The New Puritanism Part 1: Carson On Christian Assurance -- By: Zane C. Hodges
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The New Puritanism
Carson On Christian Assurance1
Introduction To The Series
Over the last year or so a growing number of books and articles has appeared targeting the Free Grace movement for critique and rebuttal. These publications mention the Grace Evangelical Society and its literature. This is a positive development. GES definitely wishes to have its views seriously discussed in the marketplace of ideas.
It might be possible to describe these writings as presenting what is known as “Lordship Salvation.” But this designation, though widely used, does not indicate the true historical antecedents of the movement in its present form. The term could be used with equal ease to describe many who are Arminian in theology. Yet the major “Lordship” writers of today are not Arminian, however much they tend toward conclusions similar to those of Arminians (e.g., on assurance). Instead, these writers describe themselves as Calvinists. But John Calvin himself, were he alive today, would probably disown them because they more closely resemble the scholastic theology that resisted the Reformation than Calvin’s own theology.2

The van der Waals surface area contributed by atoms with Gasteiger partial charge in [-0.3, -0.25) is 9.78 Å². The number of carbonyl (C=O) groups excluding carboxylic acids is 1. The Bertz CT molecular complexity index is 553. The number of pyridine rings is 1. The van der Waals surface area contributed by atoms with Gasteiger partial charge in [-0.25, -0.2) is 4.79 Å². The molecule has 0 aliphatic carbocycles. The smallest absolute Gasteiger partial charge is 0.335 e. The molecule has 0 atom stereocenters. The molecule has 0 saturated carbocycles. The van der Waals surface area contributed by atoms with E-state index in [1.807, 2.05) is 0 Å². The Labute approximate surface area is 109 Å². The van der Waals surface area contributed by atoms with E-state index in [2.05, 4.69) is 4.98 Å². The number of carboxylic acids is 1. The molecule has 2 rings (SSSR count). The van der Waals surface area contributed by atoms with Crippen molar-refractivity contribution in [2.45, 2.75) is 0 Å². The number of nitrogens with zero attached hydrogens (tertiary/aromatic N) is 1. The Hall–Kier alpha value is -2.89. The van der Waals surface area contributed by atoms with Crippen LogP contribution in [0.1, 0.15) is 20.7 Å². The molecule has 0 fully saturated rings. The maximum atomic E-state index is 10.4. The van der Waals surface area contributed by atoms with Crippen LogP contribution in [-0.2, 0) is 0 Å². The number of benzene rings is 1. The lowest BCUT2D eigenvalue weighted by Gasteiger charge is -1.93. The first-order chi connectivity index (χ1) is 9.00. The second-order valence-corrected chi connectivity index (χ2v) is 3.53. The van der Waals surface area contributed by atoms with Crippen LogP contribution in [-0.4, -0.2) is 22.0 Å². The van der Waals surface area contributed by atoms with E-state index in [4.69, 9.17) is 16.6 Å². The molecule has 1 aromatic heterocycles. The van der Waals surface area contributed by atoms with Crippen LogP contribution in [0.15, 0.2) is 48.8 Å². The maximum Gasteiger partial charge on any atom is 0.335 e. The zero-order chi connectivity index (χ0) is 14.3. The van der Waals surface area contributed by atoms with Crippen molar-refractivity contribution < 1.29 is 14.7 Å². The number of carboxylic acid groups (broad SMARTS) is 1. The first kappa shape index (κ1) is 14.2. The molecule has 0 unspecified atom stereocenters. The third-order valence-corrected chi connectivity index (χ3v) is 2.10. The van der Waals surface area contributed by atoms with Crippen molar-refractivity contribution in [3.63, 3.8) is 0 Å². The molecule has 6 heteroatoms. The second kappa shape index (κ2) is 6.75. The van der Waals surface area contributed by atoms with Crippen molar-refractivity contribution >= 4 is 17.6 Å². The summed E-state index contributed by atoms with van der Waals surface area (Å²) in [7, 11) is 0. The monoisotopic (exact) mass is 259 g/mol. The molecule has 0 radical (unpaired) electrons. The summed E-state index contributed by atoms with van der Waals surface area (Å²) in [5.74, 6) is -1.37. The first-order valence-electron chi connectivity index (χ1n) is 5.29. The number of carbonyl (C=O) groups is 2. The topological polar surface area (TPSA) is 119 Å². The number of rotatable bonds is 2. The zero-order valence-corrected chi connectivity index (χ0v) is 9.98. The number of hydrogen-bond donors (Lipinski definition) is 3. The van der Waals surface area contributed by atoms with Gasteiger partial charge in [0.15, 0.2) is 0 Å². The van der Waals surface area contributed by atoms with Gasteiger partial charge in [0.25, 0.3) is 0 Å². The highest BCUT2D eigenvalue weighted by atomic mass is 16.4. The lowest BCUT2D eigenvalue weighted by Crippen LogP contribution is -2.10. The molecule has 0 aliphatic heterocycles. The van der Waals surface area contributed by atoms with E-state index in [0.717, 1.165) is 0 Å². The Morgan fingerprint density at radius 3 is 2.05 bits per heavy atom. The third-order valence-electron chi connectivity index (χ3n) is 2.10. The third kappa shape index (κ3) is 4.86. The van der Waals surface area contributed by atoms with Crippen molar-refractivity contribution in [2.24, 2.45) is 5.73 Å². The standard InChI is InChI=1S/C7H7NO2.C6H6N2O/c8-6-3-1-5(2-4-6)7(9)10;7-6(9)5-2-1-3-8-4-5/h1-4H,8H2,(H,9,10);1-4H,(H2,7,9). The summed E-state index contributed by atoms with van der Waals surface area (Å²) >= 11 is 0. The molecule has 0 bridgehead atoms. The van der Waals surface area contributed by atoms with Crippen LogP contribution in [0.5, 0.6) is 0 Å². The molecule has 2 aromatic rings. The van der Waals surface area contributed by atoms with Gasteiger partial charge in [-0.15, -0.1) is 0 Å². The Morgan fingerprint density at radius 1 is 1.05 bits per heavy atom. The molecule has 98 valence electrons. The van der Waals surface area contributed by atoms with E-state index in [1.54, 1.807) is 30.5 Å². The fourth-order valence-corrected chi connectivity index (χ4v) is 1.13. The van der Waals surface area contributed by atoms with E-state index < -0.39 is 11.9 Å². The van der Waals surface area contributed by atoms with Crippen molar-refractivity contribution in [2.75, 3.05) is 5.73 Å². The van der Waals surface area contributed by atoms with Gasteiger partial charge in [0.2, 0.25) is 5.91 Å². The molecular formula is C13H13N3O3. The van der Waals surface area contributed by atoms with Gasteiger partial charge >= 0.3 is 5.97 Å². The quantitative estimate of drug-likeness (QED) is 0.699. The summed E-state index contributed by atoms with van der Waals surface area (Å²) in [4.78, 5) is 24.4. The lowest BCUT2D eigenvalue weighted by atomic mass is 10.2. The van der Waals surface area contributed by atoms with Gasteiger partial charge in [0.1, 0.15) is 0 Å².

In deference, therefore, to the many Calvinists who hold a biblical theology of grace (e.g., R. T. Kendall, M. Charles Bell, Charles C. Ryrie), we refuse to describe the writers we are talking about as Calvinists. Instead, it would be better to identify them with the theology that became predominant in Puritan thought and which was, in significant respects, a rejection of certain basic concepts of Reformation theology. Hence my series title is “The New (i.e., Contemporary) Puritanism.”
In this series we will consider some of the more significant recent literature produced from this particular theological perspective. In the process we will seek to determine how fairly, and how effectively, these writers have confronted the Free Grace movement.
In a recent issue of the Westminster Theological Journal, D. A. Carson, a professor at Trinity Evangelical Divinity School in Deerfield, IL, has
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written an article entitled, “Reflections on Christian Assurance.” Carson is a well-known scholar and a prolific writer. Since his presentation is reasonably well-balanced, it seems logical to begin this series with him.
I. Pejorative Language In Carson
Although a scholarly “distancing” generally prevails in Carson’s article, there are a few places wher...
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